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Silber Skirts Trouble At Kennedy School Lunch

By Erik M. Weitzman

Democratic gubernatorial candidate John R. Silber stayed out of trouble in a brief visit to the Kennedy School of Government yesterday, avoiding--for the most part--the type of outspoken commentary on Massachusetts politics that have become the hallmark of his campaign style.

Appearing before about 100 people in the K-School's penthouse, the Boston University president offered no new candidates for what he has termed, "the Silber shocker of the week"--a reference to a string of controversial remarks which several critics have described as insensitive.

During the last month, Silber has characterized Massachusetts as a "welfare magnet" for minorities, charged Jews with racism, compared the Rev. Jesse L. Jackson's speaking style to that of Adolf Hitler's and suggested that alcoholism is a less serious problem than drug addiction.

Eschewing apologies for such remarks, Silber said, "It's hard these days to find any group of individuals who aren't...subject to outrage."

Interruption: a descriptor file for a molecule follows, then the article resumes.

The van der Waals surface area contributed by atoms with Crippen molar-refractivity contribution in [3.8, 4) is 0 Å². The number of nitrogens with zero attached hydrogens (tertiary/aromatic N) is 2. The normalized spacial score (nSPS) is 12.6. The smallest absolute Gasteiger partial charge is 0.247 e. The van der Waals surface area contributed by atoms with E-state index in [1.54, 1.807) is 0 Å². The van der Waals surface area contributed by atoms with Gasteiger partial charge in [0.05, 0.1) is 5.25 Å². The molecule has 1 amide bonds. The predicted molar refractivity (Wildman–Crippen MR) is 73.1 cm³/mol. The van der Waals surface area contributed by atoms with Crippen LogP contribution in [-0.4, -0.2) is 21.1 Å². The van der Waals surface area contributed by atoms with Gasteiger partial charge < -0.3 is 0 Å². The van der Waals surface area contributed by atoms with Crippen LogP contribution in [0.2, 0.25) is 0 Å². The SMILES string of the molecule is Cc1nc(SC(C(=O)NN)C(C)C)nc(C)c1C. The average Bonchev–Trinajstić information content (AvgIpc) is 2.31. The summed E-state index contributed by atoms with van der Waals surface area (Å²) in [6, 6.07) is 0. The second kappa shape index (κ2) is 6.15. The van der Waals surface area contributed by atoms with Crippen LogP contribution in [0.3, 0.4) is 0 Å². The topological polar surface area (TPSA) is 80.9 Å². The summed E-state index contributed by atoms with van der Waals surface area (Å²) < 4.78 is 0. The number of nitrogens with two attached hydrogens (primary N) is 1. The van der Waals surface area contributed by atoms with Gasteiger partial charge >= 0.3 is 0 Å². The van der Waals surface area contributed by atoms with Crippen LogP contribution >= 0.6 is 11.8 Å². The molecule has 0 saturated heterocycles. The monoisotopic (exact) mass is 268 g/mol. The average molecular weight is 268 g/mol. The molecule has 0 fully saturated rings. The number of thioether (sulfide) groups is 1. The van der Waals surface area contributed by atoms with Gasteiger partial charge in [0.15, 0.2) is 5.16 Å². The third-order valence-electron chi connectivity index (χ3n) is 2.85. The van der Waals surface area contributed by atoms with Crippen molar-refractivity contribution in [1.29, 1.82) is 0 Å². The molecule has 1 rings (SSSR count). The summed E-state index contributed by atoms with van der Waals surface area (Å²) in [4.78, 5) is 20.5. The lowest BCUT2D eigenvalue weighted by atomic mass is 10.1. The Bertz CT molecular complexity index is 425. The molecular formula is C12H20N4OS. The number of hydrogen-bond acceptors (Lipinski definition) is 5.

Rather than using remarks "manufactured by media consultants," Silber said that he writes his own speeches and often speaks off-the-cuff--a practice which sometimes lends itself to misinterpretation.

"My approach is certainly more daring," said Silber. "I want to find out whether it is possible to be elected while retaining some cognitive element in a campaign."

Silber said that balancing the state's budget and strengthening its educational system would be his top priorities. He said that his experience handling B.U.'s $600 million budget had given him the expertise to tackle such issues.

Silber added that his "outsider" status will make him attractive to the electorate. "I think the people are genuinely fed up with the way things are being run," said Silber. "Eighty-three percent of Democrats whom I polled were disgusted with the direction in which state government was going."

Silber said the campaign has proved to be more challenging than he expected, but he's in it for the duration. "I'm Johnny in the first reader and the book is a little bit longer than I thought it was...but I'm studying hard," he said.

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